Watch Apple’s WWDC keynote livestream with us
Two visits to Disney
Fast Company’s Most Creative People in Business, whose 2018 edition debuted on our site on Wednesday (and is our new dead-tree cover story), is one of the most collaborative things we do all year. Along with scads of colleagues, I nominated some honorees and wrote some blurbs. And I did carve off one larger project for myself by writing about CODE: Rosie. The initiative within the Walt Disney Company lets women currently at the firm in non-technical jobs go through 15 months of training and apprenticeship in software engineering, and come out on the other end with a new career. (Disney technology VP Nikki Katz, who spearheaded the effort, is #26 on our MCP list.)
How Disney is turning women from across the company into coders
Working on my story involved a quick trip to the Disney campus in Glendale, California where CODE: Rosie was born. It’s only the second reporting trip I’ve ever made to the company. The first was almost 29 years ago, and I’m fairly confident that it was the first time I ever traveled to a place of business, interviewed its employees, and turned what I learned into a feature article.
Back then, the Disney facility in question was the then-new Disney-MGM Studios theme park in Orlando, which at the time had a working animation studio working on projects such as Roger Rabbit cartoons. I wrote about it for the Winter 1990 issue of my animation fanzine, Animato, before I was gainfully employed full-time as a journalist. I’ll never forget leaving the studio facility with a PR person. When my handler directed me to exit through a door built into a tall fence, I suddenly found myself inside the Disney-MGM park, which I’d somehow forgotten was just a few yards away.
While writing this newsletter item, I discovered that I still had the 1990 article as a text file. Just in case anyone cares, I’ve republished it on my personal site
Welcome to Burbank, Florida – Harry-Go-Round
Sad coda: I also just learned that one of the animators I interviewed for the story, Brigitte Hartley, died in 1994. There’s a garden honoring her at the site of Disney Animation Florida, even though the studio itself closed long ago.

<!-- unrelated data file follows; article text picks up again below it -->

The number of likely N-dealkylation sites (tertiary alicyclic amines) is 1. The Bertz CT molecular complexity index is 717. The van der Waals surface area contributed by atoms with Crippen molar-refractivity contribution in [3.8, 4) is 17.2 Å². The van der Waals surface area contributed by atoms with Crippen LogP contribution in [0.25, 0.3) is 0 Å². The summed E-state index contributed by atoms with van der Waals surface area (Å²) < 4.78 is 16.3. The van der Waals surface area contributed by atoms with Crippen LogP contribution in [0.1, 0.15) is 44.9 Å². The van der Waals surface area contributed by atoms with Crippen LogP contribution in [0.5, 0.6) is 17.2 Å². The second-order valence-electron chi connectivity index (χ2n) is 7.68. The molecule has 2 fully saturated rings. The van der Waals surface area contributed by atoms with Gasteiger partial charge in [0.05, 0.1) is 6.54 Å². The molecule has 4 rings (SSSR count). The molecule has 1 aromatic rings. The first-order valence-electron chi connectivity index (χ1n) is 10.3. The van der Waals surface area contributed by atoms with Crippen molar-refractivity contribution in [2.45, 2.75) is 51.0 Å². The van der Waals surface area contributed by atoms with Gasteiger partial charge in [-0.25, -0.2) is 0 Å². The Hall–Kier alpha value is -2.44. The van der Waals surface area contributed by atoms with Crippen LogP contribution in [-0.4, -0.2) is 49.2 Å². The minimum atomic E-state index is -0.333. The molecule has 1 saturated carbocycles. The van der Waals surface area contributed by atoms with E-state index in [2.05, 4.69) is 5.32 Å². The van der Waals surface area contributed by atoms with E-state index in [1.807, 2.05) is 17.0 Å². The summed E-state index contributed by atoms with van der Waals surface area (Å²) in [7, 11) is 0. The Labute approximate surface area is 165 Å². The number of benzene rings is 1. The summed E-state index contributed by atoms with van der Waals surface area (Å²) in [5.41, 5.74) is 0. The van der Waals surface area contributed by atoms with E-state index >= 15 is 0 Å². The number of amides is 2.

RIP Paul Somerson
I was about to say that I never met Paul Somerson, the veteran computer-magazine editor who died last week. Then I realized that might not be true: My father knew him in the 1960s and early 1970s, when my dad taught at Reed College in Portland and Paul was a high-profile student. As a tot, I spent enough time on campus that it’s possible I encountered him when I was four or thereabouts.
Once I started working on computer magazines myself, it seemed like half my friends and associates in the industry knew Somerson well. He was a vivid personality and a defining influence on Ziff-Davis’s PC Magazine and PC/Computing. My friend Michael Miller has provided a fine remembrance over at PCMag.com.
Remembering Paul Somerson | PCMag.com
Someone needs to write a history of the golden age of computer magazines—roughly 1980-1995–while many of its leading lights are still around to be interviewed. The more of them who leave us, the harder it’ll be to do the subject justice.
Drop me a line at harry@technologizer.com with questions, comments, or ideas for this newsletter, and see you in a few days.
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Harry McCracken